TV Review: ‘Key & Peele’ Successfully Brings Back Sketch Comedy

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CHICAGO – Two of the more talented expatriates of the sadly-canceled “MadTV” have returned to the small screen with another sketch comedy series in the surprisingly funny and consistent “Key & Peele,” a show that could easily be the biggest breakthrough sketch comedy series since “Chappelle’s Show” debuted nine years ago. Starting tonight on Comedy Central, I have a feeling that this series will become the next comedy phenomenon. Jump on the bandwagon early. Television Rating: 3.5/5.0
Television Rating: 3.5/5.0

That’s if anything can break through. Part of me thinks that the reason that “Portlandia” is the closest thing to a new sketch comedy hit since Chappelle lost his mind is that the new ways in which people get their humor have made the form harder to succeed on TV. We all essentially get our sketch comedy online now, whether it be through a viral video posted on Facebook or the latest YouTube hit or something at (To that end, it’s worth noting that episodes of “Key & Peele” are going to be available everywhere online, including the Comedy Central website, iTunes, Amazon, and Vudu, and the stars have launched a heavy online presence to promote the show.) So, “Key & Peele” faces a market that doesn’t really embrace televised sketch comedy any more, making its success that much more notable.

Key and Peele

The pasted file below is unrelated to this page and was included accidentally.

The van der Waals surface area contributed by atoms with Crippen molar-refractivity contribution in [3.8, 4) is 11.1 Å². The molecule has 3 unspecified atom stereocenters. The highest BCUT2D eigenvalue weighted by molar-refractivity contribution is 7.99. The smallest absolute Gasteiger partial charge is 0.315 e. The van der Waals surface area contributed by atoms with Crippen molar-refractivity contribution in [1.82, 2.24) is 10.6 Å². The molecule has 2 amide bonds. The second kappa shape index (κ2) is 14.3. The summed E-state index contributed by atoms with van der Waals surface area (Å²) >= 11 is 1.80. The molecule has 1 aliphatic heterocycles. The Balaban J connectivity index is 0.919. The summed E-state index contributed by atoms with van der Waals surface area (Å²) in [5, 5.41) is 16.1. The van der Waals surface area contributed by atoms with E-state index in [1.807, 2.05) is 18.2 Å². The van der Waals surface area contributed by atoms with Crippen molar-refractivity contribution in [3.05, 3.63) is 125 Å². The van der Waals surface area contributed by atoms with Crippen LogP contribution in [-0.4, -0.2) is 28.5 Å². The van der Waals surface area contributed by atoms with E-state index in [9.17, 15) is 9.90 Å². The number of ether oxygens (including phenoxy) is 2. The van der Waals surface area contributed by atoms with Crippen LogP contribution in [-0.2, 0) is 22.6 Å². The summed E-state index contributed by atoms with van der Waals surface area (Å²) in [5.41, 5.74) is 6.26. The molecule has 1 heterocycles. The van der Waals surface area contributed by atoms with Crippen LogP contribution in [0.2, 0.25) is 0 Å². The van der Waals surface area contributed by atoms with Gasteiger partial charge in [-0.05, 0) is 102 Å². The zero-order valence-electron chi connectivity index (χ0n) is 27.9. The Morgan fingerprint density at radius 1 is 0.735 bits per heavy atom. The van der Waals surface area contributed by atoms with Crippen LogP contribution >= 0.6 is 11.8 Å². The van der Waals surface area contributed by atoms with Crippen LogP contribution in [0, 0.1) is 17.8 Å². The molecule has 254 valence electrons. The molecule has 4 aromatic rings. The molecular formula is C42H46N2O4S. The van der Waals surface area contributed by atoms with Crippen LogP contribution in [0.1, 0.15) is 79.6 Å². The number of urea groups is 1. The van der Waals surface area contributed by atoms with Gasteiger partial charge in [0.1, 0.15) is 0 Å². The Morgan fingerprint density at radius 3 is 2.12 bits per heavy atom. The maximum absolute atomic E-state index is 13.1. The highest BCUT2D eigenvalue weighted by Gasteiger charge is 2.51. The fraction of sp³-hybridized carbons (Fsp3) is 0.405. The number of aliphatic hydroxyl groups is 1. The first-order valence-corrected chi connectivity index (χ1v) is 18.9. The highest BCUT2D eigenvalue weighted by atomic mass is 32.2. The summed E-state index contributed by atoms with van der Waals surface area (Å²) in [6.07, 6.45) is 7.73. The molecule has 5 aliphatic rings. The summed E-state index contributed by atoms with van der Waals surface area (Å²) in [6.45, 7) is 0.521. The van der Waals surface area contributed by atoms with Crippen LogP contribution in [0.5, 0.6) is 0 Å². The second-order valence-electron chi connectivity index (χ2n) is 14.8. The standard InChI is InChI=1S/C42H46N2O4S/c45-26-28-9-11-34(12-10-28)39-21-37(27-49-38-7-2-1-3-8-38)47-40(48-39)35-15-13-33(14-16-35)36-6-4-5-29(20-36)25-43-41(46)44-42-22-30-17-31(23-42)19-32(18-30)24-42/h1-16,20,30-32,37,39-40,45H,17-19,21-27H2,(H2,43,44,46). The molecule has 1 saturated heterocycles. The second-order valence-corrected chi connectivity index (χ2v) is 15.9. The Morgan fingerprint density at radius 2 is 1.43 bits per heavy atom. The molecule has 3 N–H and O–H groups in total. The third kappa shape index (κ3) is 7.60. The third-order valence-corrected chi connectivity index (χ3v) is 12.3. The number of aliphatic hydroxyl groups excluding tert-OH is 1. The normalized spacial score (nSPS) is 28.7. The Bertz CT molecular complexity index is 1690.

Key and Peele
Photo credit: Comedy Central

The title refers to Keegan Michael Key and Jordan Peele, two very likable (which matters in a show like this that centers so completely on a limited cast) comedians with a gift for impersonation and cultural commentary. Like “Chappelle’s Show,” “Key & Peele” features stand-up bits with the two stars in front of an audience intercut with 4-5 sketches an episode. Key and Peele wisely don’t weigh too heavily on impression. Too many modern sketch comedy shows mistake impersonation for comedy writing but Key & Peele only do a few, and they do them well. Peele’s President Obama is the best I’ve yet seen. The voice is PERFECT. And the writing in the sketches I’ve seen him in the first two episodes is also very clever, including a bit in which Obama uses an anger translator to convey the emotion many of his detractors say he’s missing. Peele also does a spectacular Lil Wayne in a recurring series of bits about how the rapper may not be what he boasts behind bars.

The writing on “Key & Peele” is surprisingly strong, such as in a clever opening bit in which the two “talk tough” into their cell phones as they get closer on the street so as not to come off weak and a really funny bit in which the two guys talk about their wives with a constant eye over the shoulder and get so paranoid about smack talking the women who clearly control them that they get further and further away from where they might hear them. Both men are talented but a show like this lives and dies on the writing and I’m happy to say that it’s very strong here in the sketches. The “banter” in front of an audience could have used some work or been cut entirely (both men seem uncomfortable in those moments, as if they know it’s not their strength) but none of that lasts long enough to be truly annoying.

I must admit to kind of dreading screening “Key & Peele.” Comedy Central hasn’t had a breakthrough in some time and sketch comedy seemed dead. So I was surprised at how much I smiled at the first two episodes and even laughed out loud. These guys could be around for some time. At least as long as Dave Chappelle.

“Key & Peele” stars Keegan Michael Key and Jordan Peele. It premieres on Comedy Central on January 31st, 2012 at 9:30pm CST. content director Brian Tallerico

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